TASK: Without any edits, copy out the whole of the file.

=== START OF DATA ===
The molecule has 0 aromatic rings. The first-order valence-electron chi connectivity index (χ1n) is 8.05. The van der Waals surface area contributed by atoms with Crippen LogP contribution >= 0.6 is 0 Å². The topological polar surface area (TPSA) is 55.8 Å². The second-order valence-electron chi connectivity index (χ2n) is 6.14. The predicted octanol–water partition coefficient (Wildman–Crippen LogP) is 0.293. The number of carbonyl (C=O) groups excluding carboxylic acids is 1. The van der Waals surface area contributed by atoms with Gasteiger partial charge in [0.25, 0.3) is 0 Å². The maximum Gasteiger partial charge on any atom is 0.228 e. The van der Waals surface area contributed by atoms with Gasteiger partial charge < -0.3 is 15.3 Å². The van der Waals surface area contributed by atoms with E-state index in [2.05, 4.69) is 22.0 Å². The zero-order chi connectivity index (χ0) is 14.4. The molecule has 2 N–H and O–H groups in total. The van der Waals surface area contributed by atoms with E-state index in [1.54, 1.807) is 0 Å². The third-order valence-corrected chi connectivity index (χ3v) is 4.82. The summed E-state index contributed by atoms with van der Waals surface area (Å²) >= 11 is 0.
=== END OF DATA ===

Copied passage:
The molecule has 0 aromatic rings. The first-order valence-electron chi connectivity index (χ1n) is 8.05. The van der Waals surface area contributed by atoms with Crippen LogP contribution >= 0.6 is 0 Å². The topological polar surface area (TPSA) is 55.8 Å². The second-order valence-electron chi connectivity index (χ2n) is 6.14. The predicted octanol–water partition coefficient (Wildman–Crippen LogP) is 0.293. The number of carbonyl (C=O) groups excluding carboxylic acids is 1. The van der Waals surface area contributed by atoms with Gasteiger partial charge in [0.25, 0.3) is 0 Å². The maximum Gasteiger partial charge on any atom is 0.228 e. The van der Waals surface area contributed by atoms with Gasteiger partial charge < -0.3 is 15.3 Å². The van der Waals surface area contributed by atoms with E-state index in [2.05, 4.69) is 22.0 Å². The zero-order chi connectivity index (χ0) is 14.4. The molecule has 2 N–H and O–H groups in total. The van der Waals surface area contributed by atoms with E-state index in [1.54, 1.807) is 0 Å². The third-order valence-corrected chi connectivity index (χ3v) is 4.82. The summed E-state index contributed by atoms with van der Waals surface area (Å²) >= 11 is 0.